My 2010 Tomos Nitro 150 Motor Scooter Review
by Dan Wright
I have just purchased this scooter recently so I can't make too many comments as it relates to how it will stand up over time. I did my homework before buying so I can verify that it is made in China by a Sym owned subsidiary and made in accordance with Sym specifications and quality control.
For starters the price was right ($2072) That price was with tax and plated. The registered Tomos dealer I bought it from will give me all the technical support that may be needed in the future.
I find the finish on this bike to be excellent. So far I have found no flaws at all. A one second touch to the starter button and it is running. It's hard to tell sometimes because it runs so quietly.
The acceleration is smooth and nimble, certainly on a par with most cars. I drove it home from the dealership with my wife following.
All I will say is that it can get up to 60 miles an hour without any strain, and still has something left over. It has enough torque to maintain speed on quite steep hills.
I don't know about long term fuel efficiency yet because I have not even used up half a tank. My first impression is all positive. I will post later after I've had the scoot for a while.
I have an M license which is required to operate a scooter this size in the province of Ontario. I've had it for more than 40 years, and over that time have owned and driven many motorcycles of various sizes.
My wife is not licensed as of yet, but enjoyed the 2 ebikes that we had for the past several years. She has already been on the new scoot practising in a high school parking lot, and had no problem whatsoever maneuvering around comfortably. She is planning on getting her M1 license soon.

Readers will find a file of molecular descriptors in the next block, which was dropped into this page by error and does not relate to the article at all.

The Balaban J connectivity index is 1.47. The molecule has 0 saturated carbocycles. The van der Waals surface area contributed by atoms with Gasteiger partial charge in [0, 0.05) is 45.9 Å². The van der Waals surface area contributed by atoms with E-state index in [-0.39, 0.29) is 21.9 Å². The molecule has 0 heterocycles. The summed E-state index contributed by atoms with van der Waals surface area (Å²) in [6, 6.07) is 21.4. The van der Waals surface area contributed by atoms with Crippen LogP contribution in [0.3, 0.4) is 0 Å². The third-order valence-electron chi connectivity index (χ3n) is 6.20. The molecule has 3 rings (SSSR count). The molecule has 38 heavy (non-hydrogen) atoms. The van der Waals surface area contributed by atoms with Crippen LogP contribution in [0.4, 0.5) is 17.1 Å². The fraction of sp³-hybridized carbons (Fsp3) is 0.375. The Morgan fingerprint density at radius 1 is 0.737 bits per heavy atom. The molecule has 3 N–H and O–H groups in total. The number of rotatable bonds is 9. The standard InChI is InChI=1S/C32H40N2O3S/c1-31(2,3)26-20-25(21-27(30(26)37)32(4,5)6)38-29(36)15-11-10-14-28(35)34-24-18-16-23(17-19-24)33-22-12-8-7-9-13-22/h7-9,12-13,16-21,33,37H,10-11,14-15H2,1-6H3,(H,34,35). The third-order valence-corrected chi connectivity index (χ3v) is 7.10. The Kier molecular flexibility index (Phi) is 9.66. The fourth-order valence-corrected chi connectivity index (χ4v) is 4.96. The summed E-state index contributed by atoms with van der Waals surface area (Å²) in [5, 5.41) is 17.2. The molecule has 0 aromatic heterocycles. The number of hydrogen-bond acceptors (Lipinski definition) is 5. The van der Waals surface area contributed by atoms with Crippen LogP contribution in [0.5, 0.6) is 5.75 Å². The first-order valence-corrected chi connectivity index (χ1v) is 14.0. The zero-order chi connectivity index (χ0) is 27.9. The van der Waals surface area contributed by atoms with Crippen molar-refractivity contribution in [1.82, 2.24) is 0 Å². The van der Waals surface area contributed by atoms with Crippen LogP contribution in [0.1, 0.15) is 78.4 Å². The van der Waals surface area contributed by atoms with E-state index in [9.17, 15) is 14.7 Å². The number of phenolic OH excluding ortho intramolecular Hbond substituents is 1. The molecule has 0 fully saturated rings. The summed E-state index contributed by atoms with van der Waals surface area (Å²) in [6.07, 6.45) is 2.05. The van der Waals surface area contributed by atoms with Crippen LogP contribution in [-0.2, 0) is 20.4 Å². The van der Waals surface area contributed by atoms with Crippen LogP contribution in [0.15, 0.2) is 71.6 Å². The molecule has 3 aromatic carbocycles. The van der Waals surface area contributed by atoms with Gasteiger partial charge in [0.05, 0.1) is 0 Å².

If my impression of this particular bike remains solid, we will likely get a second scooter just like it. I doubt I will get a similar deal. The dealer sold it well below MRSP because it was a 2010. Right now he is waiting for new stock. The distributor in Canada has none left either and is waiting to take orders for 2012 models.
Enjoy Your Scooters,
A battery tender like the Battery Tender Jr. can make all the difference in whether your scooter will start right up each spring, after being stored for months.
Just about every scooter owner needs to have a battery tender, sometimes called a trickle charger. Unless you are lucky enough to live in a climate where you can ride all year long, chances are your scooter will be put on ice, figuratively-speaking, for at least a couple months every winter.
One of the key steps in winterizing a scooter is to protect your battery from draining during its "rest" period. This can – and will – happen if you leave your battery sitting untended in your cold scooter over the winter, even if it's in a garage or shed.